- Rushing Yards: 13, 684
- Rushing Touchdowns: 145
- Receiving Yards: 4,772
- Receiving Touchdowns: 17
Then add on his numbers as a passer: 8/12, 143 yards, 7 touchdowns. That’s eight completions, 7 of which went for scores.
In his prime, LaDainian Tomlinson was as money within the RedZone as Shaq was two feet away from the basket. Seriously – Ld.T. gobbled up touchdowns like like a madman. His face deserves to go up on the Mount Rushmore for Greatest Running Backs of All-Time (Jim Brown, Walter Peyton and Barry Sanders would be the other three). Mike Freeman of CBSSports did a wonderful job summing up the man behind the visor and facemask.
For those who never knew him as a player, this is why he was important. Tomlinson got it. He took seriously his role as an ambassador of the game. He speaks about the sport without sounding hypocritical or sanctimonious. He wasn’t one of these players or coaches who discuss their love of God while having seven different kids with six different women.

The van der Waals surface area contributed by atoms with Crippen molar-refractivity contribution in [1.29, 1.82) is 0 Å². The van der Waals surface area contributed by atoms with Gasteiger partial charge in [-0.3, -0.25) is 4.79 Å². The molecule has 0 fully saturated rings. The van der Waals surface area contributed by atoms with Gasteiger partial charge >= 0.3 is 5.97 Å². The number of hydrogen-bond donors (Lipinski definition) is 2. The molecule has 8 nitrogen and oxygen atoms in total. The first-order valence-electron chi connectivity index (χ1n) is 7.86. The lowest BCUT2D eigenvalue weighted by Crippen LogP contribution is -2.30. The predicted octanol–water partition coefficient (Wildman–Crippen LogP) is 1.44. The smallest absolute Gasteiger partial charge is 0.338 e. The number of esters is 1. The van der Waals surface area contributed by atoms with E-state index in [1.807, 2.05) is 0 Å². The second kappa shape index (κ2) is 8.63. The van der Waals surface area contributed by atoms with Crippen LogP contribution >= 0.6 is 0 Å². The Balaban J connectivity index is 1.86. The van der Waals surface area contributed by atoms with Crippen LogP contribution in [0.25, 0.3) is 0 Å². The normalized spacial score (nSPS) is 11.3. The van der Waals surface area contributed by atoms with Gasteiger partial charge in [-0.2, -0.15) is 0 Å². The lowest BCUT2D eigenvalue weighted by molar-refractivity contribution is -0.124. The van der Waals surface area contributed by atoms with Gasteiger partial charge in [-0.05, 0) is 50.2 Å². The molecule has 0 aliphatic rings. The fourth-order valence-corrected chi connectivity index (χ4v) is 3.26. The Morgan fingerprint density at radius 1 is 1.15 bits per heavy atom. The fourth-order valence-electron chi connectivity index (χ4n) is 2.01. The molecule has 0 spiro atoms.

This is an unusual thing in today’s sports world, as the good guy-jackass ratio continues to head in the wrong direction. Tomlinson has been among the stable isotopes in a sport that is often radioactive. This isn’t to say he was perfect but if he had been, say, in the Saints’ locker room, the bounty scandal likely would have never happened. He would have told Gregg Williams to shut the (expletive deleted) up.
Tomlinson exhibited a certain sense of class that radiated through the screen during his postgame press conferences. He was very soft-spoken, never me first. I feel very fortunate to have watched him play over these last eleven years. His greatness on the field will truly be missed.